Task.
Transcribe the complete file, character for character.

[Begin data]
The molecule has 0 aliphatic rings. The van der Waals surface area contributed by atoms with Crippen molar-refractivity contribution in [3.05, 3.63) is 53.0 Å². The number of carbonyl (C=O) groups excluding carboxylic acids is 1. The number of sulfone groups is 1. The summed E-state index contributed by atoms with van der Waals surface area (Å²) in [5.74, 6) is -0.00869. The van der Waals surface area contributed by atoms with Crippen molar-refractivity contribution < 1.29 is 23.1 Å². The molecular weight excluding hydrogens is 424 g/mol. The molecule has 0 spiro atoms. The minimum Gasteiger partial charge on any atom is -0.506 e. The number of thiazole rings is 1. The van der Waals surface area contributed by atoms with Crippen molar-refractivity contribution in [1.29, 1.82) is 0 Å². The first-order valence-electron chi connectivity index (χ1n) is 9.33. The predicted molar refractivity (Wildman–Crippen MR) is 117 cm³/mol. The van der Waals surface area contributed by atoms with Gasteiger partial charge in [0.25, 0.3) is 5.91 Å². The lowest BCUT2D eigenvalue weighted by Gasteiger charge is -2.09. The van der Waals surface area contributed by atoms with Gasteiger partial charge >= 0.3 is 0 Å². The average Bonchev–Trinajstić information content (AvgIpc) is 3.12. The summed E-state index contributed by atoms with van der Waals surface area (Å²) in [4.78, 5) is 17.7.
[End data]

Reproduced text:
The molecule has 0 aliphatic rings. The van der Waals surface area contributed by atoms with Crippen molar-refractivity contribution in [3.05, 3.63) is 53.0 Å². The number of carbonyl (C=O) groups excluding carboxylic acids is 1. The number of sulfone groups is 1. The summed E-state index contributed by atoms with van der Waals surface area (Å²) in [5.74, 6) is -0.00869. The van der Waals surface area contributed by atoms with Crippen molar-refractivity contribution < 1.29 is 23.1 Å². The molecular weight excluding hydrogens is 424 g/mol. The molecule has 0 spiro atoms. The minimum Gasteiger partial charge on any atom is -0.506 e. The number of thiazole rings is 1. The van der Waals surface area contributed by atoms with Crippen molar-refractivity contribution in [1.29, 1.82) is 0 Å². The first-order valence-electron chi connectivity index (χ1n) is 9.33. The predicted molar refractivity (Wildman–Crippen MR) is 117 cm³/mol. The van der Waals surface area contributed by atoms with Gasteiger partial charge in [0.25, 0.3) is 5.91 Å². The lowest BCUT2D eigenvalue weighted by Gasteiger charge is -2.09. The van der Waals surface area contributed by atoms with Gasteiger partial charge >= 0.3 is 0 Å². The average Bonchev–Trinajstić information content (AvgIpc) is 3.12. The summed E-state index contributed by atoms with van der Waals surface area (Å²) in [4.78, 5) is 17.7.